Swedish furniture giant IKEA has announced it will install 3.9MW of rooftop solar PV systems across all of its Australian east coast stores and warehouses, a project that will result in the nation’s largest commercial solar development so far.
The project – which will see more than 16,000 panels installed across IKEA Australia’s five stores in Queensland, Victoria and New South Wales, as well as two merchandise pick-up locations – will have an annual output of 5,495 million kilowatt hours (MWh) of electricity; enough to power 778 family homes for a year.
The installations, to be made by Canadian Solar and Kingspan, kicked off in April at Queensland’s Logan store (741kW) and will wind up at the Melbourne Springvale store (950kW) later this year, and will collectively span an area of 32,870m2 – the size of five soccer fields.
As part of IKEA’s company-wide sustainability plan, the furniture maker also pledged that all future stores built in Australia would have solar PV systems already installed. The largest installation will be a 990kW array at the Tempe store in Sydney.
The news is a quite big deal for Australia’s commercial solar sector, which has so far failed to thrive, stifled by a federal and state policy dog’s breakfast that has created unnecessary complexity and distorted the market. However, further deals are in the pipeline, if talk at last week’s Australian Solar Conference is correct.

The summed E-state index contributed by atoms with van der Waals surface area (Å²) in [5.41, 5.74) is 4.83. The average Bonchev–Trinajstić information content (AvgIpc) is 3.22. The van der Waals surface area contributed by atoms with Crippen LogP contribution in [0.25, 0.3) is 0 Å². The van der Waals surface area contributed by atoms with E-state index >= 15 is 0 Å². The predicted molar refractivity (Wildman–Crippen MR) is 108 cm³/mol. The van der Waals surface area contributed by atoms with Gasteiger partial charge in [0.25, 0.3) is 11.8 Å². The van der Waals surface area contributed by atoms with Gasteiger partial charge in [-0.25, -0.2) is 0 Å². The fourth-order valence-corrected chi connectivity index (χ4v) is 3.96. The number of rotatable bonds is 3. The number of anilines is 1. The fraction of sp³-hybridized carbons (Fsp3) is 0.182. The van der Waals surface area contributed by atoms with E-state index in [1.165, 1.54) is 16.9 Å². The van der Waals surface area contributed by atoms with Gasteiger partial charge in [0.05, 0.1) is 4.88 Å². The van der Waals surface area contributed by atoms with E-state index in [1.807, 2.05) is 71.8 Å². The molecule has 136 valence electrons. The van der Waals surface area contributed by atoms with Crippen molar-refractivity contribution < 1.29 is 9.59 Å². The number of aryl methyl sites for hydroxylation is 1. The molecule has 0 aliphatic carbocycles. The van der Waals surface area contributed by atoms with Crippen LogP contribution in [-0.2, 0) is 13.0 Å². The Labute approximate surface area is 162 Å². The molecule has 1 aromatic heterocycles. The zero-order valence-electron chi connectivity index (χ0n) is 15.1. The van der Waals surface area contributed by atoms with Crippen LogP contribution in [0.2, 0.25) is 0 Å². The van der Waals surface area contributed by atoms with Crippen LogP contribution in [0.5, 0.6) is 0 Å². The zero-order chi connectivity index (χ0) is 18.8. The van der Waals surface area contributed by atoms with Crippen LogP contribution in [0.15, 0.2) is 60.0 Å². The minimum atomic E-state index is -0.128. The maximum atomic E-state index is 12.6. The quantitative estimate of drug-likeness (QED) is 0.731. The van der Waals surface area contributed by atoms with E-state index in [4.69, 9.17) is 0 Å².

It also backs recent statements by industry analysts Bloomberg New Energy Finance and others, that rooftop solar – both residential and commercial – is now an unstoppable force in the Australian market, that could see around 23GW of solar PV installed by 2030.
For IKEA, which in 2012 committed to becoming 100 per cent renewable by 2020, the Australian announcement is part of a broader plan to minimise its environmental impact and to become energy independent.
As of 2013, the company had installed 550,000 solar panels on its 300-plus buildings worldwide.
In the US, it is the No. 2 private commercial owner/user of solar power in the US, and in April made its first wind-energy investment, buying a 98MW wind farm in Illinois, south of Chicago, which it says will not supply any of Ikea’s 38 US stores, but instead generate enough renewable energy to power around 34,000 households annually.
IKEA, whose sales have jumped more than 30% to nearly $40 billion over the past five years, also produces geothermal energy.
The retailer’s chief financial officer for US operations, Rob Olson, recently told MarketWatch that it had “mapped out and produced” a favorable return on investment, and would continue to scout for wind-farm investment opportunities globally.
“We don’t look at it as a short-term investment. The potential with wind energy is huge. We want to make sure we are doing our part to take care of the environment and to be energy independent. But it also makes economic sense,” Olson said.
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